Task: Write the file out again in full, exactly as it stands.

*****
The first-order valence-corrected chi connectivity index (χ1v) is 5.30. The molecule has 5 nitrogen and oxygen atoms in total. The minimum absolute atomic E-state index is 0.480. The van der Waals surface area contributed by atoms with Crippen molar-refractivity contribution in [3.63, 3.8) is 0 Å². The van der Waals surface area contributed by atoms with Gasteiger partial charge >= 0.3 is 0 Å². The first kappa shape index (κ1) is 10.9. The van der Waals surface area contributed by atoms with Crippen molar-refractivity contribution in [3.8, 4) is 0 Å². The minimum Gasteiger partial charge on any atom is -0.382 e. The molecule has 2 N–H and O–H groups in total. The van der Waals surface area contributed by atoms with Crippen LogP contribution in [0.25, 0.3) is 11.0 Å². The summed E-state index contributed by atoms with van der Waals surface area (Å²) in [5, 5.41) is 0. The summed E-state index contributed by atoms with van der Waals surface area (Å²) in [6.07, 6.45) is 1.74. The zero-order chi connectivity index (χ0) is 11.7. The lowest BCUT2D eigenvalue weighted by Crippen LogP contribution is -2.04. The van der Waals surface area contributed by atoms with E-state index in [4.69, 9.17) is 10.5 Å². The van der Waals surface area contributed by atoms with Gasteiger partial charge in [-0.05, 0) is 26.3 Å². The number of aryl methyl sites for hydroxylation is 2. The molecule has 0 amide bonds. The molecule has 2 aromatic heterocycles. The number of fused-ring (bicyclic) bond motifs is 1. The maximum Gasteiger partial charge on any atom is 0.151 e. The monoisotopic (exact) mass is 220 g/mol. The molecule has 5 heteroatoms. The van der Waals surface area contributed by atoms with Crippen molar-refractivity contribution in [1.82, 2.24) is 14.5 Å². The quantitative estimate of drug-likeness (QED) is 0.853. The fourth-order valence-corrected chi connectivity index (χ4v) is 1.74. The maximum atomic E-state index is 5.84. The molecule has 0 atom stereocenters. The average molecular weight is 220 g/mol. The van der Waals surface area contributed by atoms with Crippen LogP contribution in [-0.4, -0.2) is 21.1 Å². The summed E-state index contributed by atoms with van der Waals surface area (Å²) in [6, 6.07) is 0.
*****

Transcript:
The first-order valence-corrected chi connectivity index (χ1v) is 5.30. The molecule has 5 nitrogen and oxygen atoms in total. The minimum absolute atomic E-state index is 0.480. The van der Waals surface area contributed by atoms with Crippen molar-refractivity contribution in [3.63, 3.8) is 0 Å². The van der Waals surface area contributed by atoms with Gasteiger partial charge >= 0.3 is 0 Å². The first kappa shape index (κ1) is 10.9. The van der Waals surface area contributed by atoms with Crippen molar-refractivity contribution in [3.8, 4) is 0 Å². The minimum Gasteiger partial charge on any atom is -0.382 e. The molecule has 2 N–H and O–H groups in total. The van der Waals surface area contributed by atoms with Crippen LogP contribution in [0.25, 0.3) is 11.0 Å². The summed E-state index contributed by atoms with van der Waals surface area (Å²) in [5, 5.41) is 0. The summed E-state index contributed by atoms with van der Waals surface area (Å²) in [6.07, 6.45) is 1.74. The zero-order chi connectivity index (χ0) is 11.7. The lowest BCUT2D eigenvalue weighted by Crippen LogP contribution is -2.04. The van der Waals surface area contributed by atoms with E-state index in [4.69, 9.17) is 10.5 Å². The van der Waals surface area contributed by atoms with Gasteiger partial charge in [-0.05, 0) is 26.3 Å². The number of aryl methyl sites for hydroxylation is 2. The molecule has 0 amide bonds. The molecule has 2 aromatic heterocycles. The number of fused-ring (bicyclic) bond motifs is 1. The maximum Gasteiger partial charge on any atom is 0.151 e. The monoisotopic (exact) mass is 220 g/mol. The molecule has 5 heteroatoms. The van der Waals surface area contributed by atoms with Crippen molar-refractivity contribution in [1.82, 2.24) is 14.5 Å². The quantitative estimate of drug-likeness (QED) is 0.853. The fourth-order valence-corrected chi connectivity index (χ4v) is 1.74. The maximum atomic E-state index is 5.84. The molecule has 0 atom stereocenters. The average molecular weight is 220 g/mol. The van der Waals surface area contributed by atoms with Crippen LogP contribution in [-0.4, -0.2) is 21.1 Å². The summed E-state index contributed by atoms with van der Waals surface area (Å²) in [6, 6.07) is 0.